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Hiring within the spectrum: understanding autism in the workplace

July 17, 2019

By Keisha Ward, courtesy SBAM Approved Partner ASE

In an article published in November 2018, we discussed Go-With-Your-Gut Hiring. To take this idea a step further ask yourself: Do you make hiring decisions based on a firm handshake? Have you ever changed your mind on a candidate due to noticeable “nervousness” or discomfort in the interview? Has lack of eye contact or stumbling over words ever raised a red flag? If you answered yes to any of these questions, chances are you have made a first impression, biased hiring decision – potentially costing yourself and your organization a winning candidate with autism.

Autism Spectrum Disorder (ASD) is defined as a developmental disorder of variable severity. It is characterized by difficulty in social interaction and communication and restricted or repetitive patterns of thought and behavior.

Many with ASD are highly intelligent and offer valuable skills. High functioning autistic adults are often dependable, focused, detail-oriented, and passionate about their work. Many have outstanding technical and/or math skills. They are often able to resolve complex problems. Albert Einstein is a notable example of the capabilities a person with autism could possess. Another example from history is Benjamin Banneker, an African American almanac author. Bill Gates and Steve Jobs are also a part of this group.  

People with autism have difficulty with verbal and non-verbal communication. They may not fully understand or accurately interpret:

  • Spoken language
  • Gestures
  • Eye contact
  • Facial expressions
  • Tone of voice
  • Expressions not meant to be taken literally

They may also have difficulty with:

  • Recognizing emotions and intentions in others
  • Recognizing one’s own emotions
  • Expressing emotions
  • Seeking emotional comfort from others
  • Feeling overwhelmed in social situations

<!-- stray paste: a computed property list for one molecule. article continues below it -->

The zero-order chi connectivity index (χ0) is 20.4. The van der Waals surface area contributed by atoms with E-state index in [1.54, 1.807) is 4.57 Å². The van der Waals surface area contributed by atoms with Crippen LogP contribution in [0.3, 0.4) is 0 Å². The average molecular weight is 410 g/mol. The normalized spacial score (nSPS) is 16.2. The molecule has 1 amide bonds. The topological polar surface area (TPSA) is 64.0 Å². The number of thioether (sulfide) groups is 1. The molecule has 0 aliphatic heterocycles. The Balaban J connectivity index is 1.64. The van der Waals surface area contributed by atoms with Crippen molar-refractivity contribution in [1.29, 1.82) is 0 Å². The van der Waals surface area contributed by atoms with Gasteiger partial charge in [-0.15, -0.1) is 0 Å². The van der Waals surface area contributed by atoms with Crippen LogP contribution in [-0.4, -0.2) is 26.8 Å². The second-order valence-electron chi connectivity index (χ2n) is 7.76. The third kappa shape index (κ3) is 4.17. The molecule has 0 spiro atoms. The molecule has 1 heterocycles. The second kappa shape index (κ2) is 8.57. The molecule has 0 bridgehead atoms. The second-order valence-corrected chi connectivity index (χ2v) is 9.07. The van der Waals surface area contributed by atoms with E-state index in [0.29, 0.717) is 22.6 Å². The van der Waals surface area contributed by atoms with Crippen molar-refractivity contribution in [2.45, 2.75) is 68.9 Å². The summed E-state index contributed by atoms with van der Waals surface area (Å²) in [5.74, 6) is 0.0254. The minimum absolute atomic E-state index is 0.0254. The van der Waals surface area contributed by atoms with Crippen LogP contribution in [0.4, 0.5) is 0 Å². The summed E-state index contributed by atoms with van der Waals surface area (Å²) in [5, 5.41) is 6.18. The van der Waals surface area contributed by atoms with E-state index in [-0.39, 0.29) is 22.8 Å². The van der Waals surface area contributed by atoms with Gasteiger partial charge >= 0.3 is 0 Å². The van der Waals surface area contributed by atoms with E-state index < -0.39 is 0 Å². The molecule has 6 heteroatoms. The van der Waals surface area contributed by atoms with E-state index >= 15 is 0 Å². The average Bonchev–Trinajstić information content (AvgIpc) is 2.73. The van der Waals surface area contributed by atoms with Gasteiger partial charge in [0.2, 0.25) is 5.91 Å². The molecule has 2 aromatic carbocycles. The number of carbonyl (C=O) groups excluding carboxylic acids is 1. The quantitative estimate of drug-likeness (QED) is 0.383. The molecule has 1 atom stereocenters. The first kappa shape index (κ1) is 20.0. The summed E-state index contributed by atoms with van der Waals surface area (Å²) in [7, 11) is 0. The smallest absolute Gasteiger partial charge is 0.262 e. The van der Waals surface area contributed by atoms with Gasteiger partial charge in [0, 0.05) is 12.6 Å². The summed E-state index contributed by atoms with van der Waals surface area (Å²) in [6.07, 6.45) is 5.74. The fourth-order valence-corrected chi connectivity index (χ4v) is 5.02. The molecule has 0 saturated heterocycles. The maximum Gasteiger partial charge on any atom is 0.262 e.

• Taking turns in conversation
  • Gauging personal space

You will likely notice behaviors that include repetitive body movements such as rocking. They are likely to stack or line up objects and will prefer strict routines with limited to no change.

Based on the list of notable individuals with autism, it is easy to see that despite their challenges, they have the potential to excel in many areas. However, they will likely do well in roles that do not require consistent social interaction.

An individual with these challenges would likely not give a stellar first impression in an interview setting. Studies show that 66% – 86% of adults with autism are unemployed or underutilized at work. Employment is scarce for adults on the spectrum. However, due to increased awareness this issue is beginning to show improvement. Major corporations such as Walgreen’s, Home Depot, Ford, and Microsoft have implemented programs to improve their hiring practices and increase hires.  For more examples, see the 2017 EPTW article, More Companies Hiring Employees with Autism Spectrum Disorder. suggests we modify the interviewing process:

  • Give candidates a detailed outline of what the interview will involve, including a list of interview questions.
  • To gather information, be prepared to reword questions.
  • Consider creating an alternate method to assess the candidate’s capabilities and fit for the job, such as a working interview.
  • Ask more open-ended questions.

As we improve our knowledge and awareness surrounding autism, companies are beginning to understand the contributions that adults with autism provide in the workplace.  Organizations such as Autism Speaks can help companies understand the benefits and provide solutions for potential challenges.  In Michigan, the Autism Alliance in Michigan has worked with a number of organizations to successfully onboard autistic workers.

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